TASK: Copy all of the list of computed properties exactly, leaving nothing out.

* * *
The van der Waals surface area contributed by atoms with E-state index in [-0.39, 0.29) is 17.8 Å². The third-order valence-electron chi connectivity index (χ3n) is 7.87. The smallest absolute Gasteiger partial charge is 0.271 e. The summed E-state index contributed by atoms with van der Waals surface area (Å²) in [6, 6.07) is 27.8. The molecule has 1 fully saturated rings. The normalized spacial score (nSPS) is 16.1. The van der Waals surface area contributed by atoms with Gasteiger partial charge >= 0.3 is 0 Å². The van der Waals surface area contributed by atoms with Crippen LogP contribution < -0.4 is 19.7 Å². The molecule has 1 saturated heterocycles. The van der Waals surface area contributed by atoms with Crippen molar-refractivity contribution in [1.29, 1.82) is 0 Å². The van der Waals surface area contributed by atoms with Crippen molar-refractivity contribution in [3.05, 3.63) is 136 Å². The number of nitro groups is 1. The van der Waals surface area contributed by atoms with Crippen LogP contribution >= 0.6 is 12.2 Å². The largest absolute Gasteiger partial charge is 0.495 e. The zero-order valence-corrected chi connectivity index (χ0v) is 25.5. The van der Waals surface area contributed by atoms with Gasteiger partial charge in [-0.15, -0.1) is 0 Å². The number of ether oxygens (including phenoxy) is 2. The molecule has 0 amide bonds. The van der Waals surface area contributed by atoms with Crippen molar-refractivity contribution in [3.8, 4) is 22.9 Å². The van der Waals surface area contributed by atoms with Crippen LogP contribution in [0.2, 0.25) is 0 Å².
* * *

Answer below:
The van der Waals surface area contributed by atoms with E-state index in [-0.39, 0.29) is 17.8 Å². The third-order valence-electron chi connectivity index (χ3n) is 7.87. The smallest absolute Gasteiger partial charge is 0.271 e. The summed E-state index contributed by atoms with van der Waals surface area (Å²) in [6, 6.07) is 27.8. The molecule has 1 fully saturated rings. The normalized spacial score (nSPS) is 16.1. The van der Waals surface area contributed by atoms with Gasteiger partial charge >= 0.3 is 0 Å². The van der Waals surface area contributed by atoms with Crippen LogP contribution < -0.4 is 19.7 Å². The molecule has 1 saturated heterocycles. The van der Waals surface area contributed by atoms with Crippen molar-refractivity contribution in [1.29, 1.82) is 0 Å². The van der Waals surface area contributed by atoms with Crippen molar-refractivity contribution in [3.05, 3.63) is 136 Å². The number of nitro groups is 1. The van der Waals surface area contributed by atoms with Crippen LogP contribution >= 0.6 is 12.2 Å². The largest absolute Gasteiger partial charge is 0.495 e. The zero-order valence-corrected chi connectivity index (χ0v) is 25.5. The van der Waals surface area contributed by atoms with Gasteiger partial charge in [-0.15, -0.1) is 0 Å². The number of ether oxygens (including phenoxy) is 2. The molecule has 0 amide bonds. The van der Waals surface area contributed by atoms with Crippen molar-refractivity contribution in [3.8, 4) is 22.9 Å². The van der Waals surface area contributed by atoms with Crippen LogP contribution in [0.2, 0.25) is 0 Å².